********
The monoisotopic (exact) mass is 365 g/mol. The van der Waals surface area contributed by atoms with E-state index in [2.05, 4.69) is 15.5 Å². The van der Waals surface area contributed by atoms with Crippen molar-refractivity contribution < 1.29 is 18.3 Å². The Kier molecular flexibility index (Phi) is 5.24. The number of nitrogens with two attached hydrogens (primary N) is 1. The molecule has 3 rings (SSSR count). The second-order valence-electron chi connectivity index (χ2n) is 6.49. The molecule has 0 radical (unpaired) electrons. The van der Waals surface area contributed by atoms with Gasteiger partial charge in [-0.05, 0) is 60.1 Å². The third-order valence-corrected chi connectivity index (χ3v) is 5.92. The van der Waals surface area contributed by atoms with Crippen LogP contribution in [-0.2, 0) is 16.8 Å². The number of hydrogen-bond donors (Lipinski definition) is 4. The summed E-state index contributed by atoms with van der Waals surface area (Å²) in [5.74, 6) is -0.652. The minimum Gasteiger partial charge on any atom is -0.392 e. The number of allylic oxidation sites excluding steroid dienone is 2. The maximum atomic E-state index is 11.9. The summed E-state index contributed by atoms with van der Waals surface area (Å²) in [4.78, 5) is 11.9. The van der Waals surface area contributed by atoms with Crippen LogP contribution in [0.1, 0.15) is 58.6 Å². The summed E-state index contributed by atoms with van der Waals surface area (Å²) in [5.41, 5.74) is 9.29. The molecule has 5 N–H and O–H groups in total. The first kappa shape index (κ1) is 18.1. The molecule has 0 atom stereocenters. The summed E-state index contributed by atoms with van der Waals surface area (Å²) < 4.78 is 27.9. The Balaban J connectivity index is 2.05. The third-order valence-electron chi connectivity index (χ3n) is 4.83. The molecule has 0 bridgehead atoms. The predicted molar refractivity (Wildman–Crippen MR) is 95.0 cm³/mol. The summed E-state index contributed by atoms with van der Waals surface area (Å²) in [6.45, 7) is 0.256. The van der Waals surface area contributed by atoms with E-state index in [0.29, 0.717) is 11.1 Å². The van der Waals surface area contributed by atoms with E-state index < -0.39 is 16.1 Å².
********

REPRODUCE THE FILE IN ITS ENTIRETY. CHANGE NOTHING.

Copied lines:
The monoisotopic (exact) mass is 365 g/mol. The van der Waals surface area contributed by atoms with E-state index in [2.05, 4.69) is 15.5 Å². The van der Waals surface area contributed by atoms with Crippen molar-refractivity contribution < 1.29 is 18.3 Å². The Kier molecular flexibility index (Phi) is 5.24. The number of nitrogens with two attached hydrogens (primary N) is 1. The molecule has 3 rings (SSSR count). The second-order valence-electron chi connectivity index (χ2n) is 6.49. The molecule has 0 radical (unpaired) electrons. The van der Waals surface area contributed by atoms with Gasteiger partial charge in [-0.05, 0) is 60.1 Å². The third-order valence-corrected chi connectivity index (χ3v) is 5.92. The van der Waals surface area contributed by atoms with Crippen LogP contribution in [-0.2, 0) is 16.8 Å². The number of hydrogen-bond donors (Lipinski definition) is 4. The summed E-state index contributed by atoms with van der Waals surface area (Å²) in [5.74, 6) is -0.652. The minimum Gasteiger partial charge on any atom is -0.392 e. The number of allylic oxidation sites excluding steroid dienone is 2. The maximum atomic E-state index is 11.9. The summed E-state index contributed by atoms with van der Waals surface area (Å²) in [4.78, 5) is 11.9. The van der Waals surface area contributed by atoms with Crippen LogP contribution in [0.1, 0.15) is 58.6 Å². The summed E-state index contributed by atoms with van der Waals surface area (Å²) in [5.41, 5.74) is 9.29. The molecule has 5 N–H and O–H groups in total. The first kappa shape index (κ1) is 18.1. The molecule has 0 atom stereocenters. The summed E-state index contributed by atoms with van der Waals surface area (Å²) < 4.78 is 27.9. The Balaban J connectivity index is 2.05. The third-order valence-electron chi connectivity index (χ3n) is 4.83. The molecule has 0 bridgehead atoms. The predicted molar refractivity (Wildman–Crippen MR) is 95.0 cm³/mol. The summed E-state index contributed by atoms with van der Waals surface area (Å²) in [6.45, 7) is 0.256. The van der Waals surface area contributed by atoms with E-state index in [0.29, 0.717) is 11.1 Å². The van der Waals surface area contributed by atoms with E-state index < -0.39 is 16.1 Å².